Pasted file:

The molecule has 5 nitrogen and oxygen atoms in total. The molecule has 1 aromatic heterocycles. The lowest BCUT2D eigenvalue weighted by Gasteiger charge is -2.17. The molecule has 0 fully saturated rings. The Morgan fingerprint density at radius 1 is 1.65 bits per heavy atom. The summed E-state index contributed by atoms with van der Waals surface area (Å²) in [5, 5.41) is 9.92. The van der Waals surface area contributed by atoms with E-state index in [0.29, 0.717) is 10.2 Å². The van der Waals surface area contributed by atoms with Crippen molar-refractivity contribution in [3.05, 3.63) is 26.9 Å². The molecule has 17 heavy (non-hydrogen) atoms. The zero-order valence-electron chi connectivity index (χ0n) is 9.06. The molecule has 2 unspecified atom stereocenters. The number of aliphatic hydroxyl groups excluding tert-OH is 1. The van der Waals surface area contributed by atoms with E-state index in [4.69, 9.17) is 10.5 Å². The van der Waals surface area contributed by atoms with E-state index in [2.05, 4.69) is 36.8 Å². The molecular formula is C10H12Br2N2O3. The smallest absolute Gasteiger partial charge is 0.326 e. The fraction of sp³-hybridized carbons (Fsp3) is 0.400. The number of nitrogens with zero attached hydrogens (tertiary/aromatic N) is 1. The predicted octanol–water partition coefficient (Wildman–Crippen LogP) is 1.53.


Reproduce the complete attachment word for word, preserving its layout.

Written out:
The molecule has 5 nitrogen and oxygen atoms in total. The molecule has 1 aromatic heterocycles. The lowest BCUT2D eigenvalue weighted by Gasteiger charge is -2.17. The molecule has 0 fully saturated rings. The Morgan fingerprint density at radius 1 is 1.65 bits per heavy atom. The summed E-state index contributed by atoms with van der Waals surface area (Å²) in [5, 5.41) is 9.92. The van der Waals surface area contributed by atoms with E-state index in [0.29, 0.717) is 10.2 Å². The van der Waals surface area contributed by atoms with Crippen molar-refractivity contribution in [3.05, 3.63) is 26.9 Å². The molecule has 17 heavy (non-hydrogen) atoms. The zero-order valence-electron chi connectivity index (χ0n) is 9.06. The molecule has 2 unspecified atom stereocenters. The number of aliphatic hydroxyl groups excluding tert-OH is 1. The van der Waals surface area contributed by atoms with E-state index in [4.69, 9.17) is 10.5 Å². The van der Waals surface area contributed by atoms with E-state index in [2.05, 4.69) is 36.8 Å². The molecular formula is C10H12Br2N2O3. The smallest absolute Gasteiger partial charge is 0.326 e. The fraction of sp³-hybridized carbons (Fsp3) is 0.400. The number of nitrogens with zero attached hydrogens (tertiary/aromatic N) is 1. The predicted octanol–water partition coefficient (Wildman–Crippen LogP) is 1.53.